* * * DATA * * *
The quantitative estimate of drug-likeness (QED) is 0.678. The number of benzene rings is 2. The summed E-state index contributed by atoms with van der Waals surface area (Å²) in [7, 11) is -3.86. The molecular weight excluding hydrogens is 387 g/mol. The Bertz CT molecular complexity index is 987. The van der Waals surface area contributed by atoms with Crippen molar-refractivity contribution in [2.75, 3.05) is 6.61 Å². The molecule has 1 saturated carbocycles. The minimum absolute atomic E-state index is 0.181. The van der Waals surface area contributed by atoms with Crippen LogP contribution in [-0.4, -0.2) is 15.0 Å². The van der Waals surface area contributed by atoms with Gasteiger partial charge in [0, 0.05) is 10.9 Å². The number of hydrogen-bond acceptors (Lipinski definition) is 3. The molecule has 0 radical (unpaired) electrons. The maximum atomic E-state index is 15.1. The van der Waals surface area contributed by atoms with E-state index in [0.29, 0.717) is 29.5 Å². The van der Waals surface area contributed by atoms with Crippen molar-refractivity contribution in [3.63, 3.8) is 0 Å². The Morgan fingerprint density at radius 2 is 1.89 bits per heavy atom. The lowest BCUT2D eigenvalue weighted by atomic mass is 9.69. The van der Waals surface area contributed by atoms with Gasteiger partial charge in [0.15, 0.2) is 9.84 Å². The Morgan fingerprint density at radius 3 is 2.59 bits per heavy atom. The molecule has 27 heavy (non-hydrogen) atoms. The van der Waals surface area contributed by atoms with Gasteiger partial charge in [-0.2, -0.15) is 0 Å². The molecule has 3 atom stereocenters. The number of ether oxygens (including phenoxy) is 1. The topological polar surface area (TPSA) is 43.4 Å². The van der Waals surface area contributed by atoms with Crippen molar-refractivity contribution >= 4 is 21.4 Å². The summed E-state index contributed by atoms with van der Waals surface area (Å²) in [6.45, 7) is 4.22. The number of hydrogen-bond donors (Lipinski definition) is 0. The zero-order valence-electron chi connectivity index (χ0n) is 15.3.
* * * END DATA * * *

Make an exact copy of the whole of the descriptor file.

The quantitative estimate of drug-likeness (QED) is 0.678. The number of benzene rings is 2. The summed E-state index contributed by atoms with van der Waals surface area (Å²) in [7, 11) is -3.86. The molecular weight excluding hydrogens is 387 g/mol. The Bertz CT molecular complexity index is 987. The van der Waals surface area contributed by atoms with Crippen molar-refractivity contribution in [2.75, 3.05) is 6.61 Å². The molecule has 1 saturated carbocycles. The minimum absolute atomic E-state index is 0.181. The van der Waals surface area contributed by atoms with Crippen LogP contribution in [-0.4, -0.2) is 15.0 Å². The van der Waals surface area contributed by atoms with Gasteiger partial charge in [0, 0.05) is 10.9 Å². The number of hydrogen-bond acceptors (Lipinski definition) is 3. The molecule has 0 radical (unpaired) electrons. The maximum atomic E-state index is 15.1. The van der Waals surface area contributed by atoms with E-state index in [0.29, 0.717) is 29.5 Å². The van der Waals surface area contributed by atoms with Crippen molar-refractivity contribution in [3.63, 3.8) is 0 Å². The Morgan fingerprint density at radius 2 is 1.89 bits per heavy atom. The lowest BCUT2D eigenvalue weighted by atomic mass is 9.69. The van der Waals surface area contributed by atoms with Gasteiger partial charge in [0.15, 0.2) is 9.84 Å². The Morgan fingerprint density at radius 3 is 2.59 bits per heavy atom. The molecule has 27 heavy (non-hydrogen) atoms. The van der Waals surface area contributed by atoms with Gasteiger partial charge in [-0.2, -0.15) is 0 Å². The molecule has 3 atom stereocenters. The number of ether oxygens (including phenoxy) is 1. The topological polar surface area (TPSA) is 43.4 Å². The van der Waals surface area contributed by atoms with Crippen molar-refractivity contribution >= 4 is 21.4 Å². The summed E-state index contributed by atoms with van der Waals surface area (Å²) in [6.45, 7) is 4.22. The number of hydrogen-bond donors (Lipinski definition) is 0. The zero-order valence-electron chi connectivity index (χ0n) is 15.3.